By Mike Daly

On Tuesday, August 18th, I was the videographer for a crew shooting a story near Blairsville, GA. I was contracting for a national television show. I drove a car which had no logo on it.

The story follows the search for Kristi Cornwell, who disappeared one week earlier. She went for an evening walk along a road and was on the cell phone with her boyfriend when she was apparently abducted.

On the 18th, there was still plenty of media coverage. Several law enforcement agencies were helping with the search and manpower hadn’t scaled down yet.  They established roadblocks to ask motorists if they saw anything suspicious in the area a week earlier.  The FBI also offered resources that day.

Charles Brackett

Charles Brackett

We interviewed Charles Brackett, the grandfather of Cornwell’s only son. He owns a local convenience store.  His son had been married to Cornwell but they divorced 13 years ago. Brackett and his wife are still involved in their grandson’s life and say they love Kristi Cornwell dearly. The grandfather said he would do anything he could to help bring her back.

Our interview took place after a local Atlanta TV news crew had interviewed him. I know the local reporter and she did her usual excellent job. But there was a producer nearby, hired by one of the networks. After the local interview with the grandfather, this producer asked the grandfather not to do interviews with other Atlanta television media outlets. She said they were the competition.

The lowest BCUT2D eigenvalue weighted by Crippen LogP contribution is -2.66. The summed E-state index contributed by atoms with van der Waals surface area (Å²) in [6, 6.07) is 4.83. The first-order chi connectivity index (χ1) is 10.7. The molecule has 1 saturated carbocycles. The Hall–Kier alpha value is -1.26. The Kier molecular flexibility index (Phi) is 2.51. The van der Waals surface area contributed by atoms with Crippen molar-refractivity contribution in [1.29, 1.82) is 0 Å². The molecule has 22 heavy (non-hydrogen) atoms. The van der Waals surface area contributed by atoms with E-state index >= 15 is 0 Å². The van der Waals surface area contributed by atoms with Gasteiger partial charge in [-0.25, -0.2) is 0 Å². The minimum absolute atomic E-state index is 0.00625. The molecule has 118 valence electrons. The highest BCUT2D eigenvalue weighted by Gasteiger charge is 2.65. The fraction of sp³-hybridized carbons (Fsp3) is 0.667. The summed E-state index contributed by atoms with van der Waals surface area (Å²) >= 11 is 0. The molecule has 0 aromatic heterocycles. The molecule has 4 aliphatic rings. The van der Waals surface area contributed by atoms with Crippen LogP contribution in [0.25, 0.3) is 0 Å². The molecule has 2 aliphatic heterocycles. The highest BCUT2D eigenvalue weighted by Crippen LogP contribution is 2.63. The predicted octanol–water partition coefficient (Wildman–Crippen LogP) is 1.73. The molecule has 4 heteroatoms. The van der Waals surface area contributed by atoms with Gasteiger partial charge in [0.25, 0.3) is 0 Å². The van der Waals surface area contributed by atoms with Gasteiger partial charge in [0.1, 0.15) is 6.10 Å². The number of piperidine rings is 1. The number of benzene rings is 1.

News folks are competitive. I understand that.  But, from time to time we make ourselves look bad. In this case, the family members, who are becoming fairly media savvy, are looking for as much exposure as they can get. Media involvement in this case will begin to subside very soon. Law enforcement won’t stop working the case, but they’re scaling back their search efforts.

The family wants to talk to as many media outlets as possible.  To ask them to limit who they talk to is, to me, pretty darn selfish. Maximum exposure will help the family more.

Fortunately, the grandfather knows his right to freedom of speech and will decide to whom he talks and when. He will not let this producer, whom I believe was from out of town, limit his desire to give the story exposure.  Granted, it’s her right to ask, which is what she did. She was even polite about it. But, what’s more important here folks? Getting an exclusive interview with granddad or finding Kristi Cornwell? My conscience tells me it’s finding Ms. Cornwell. Maybe that’s why I’m not such a good news guy.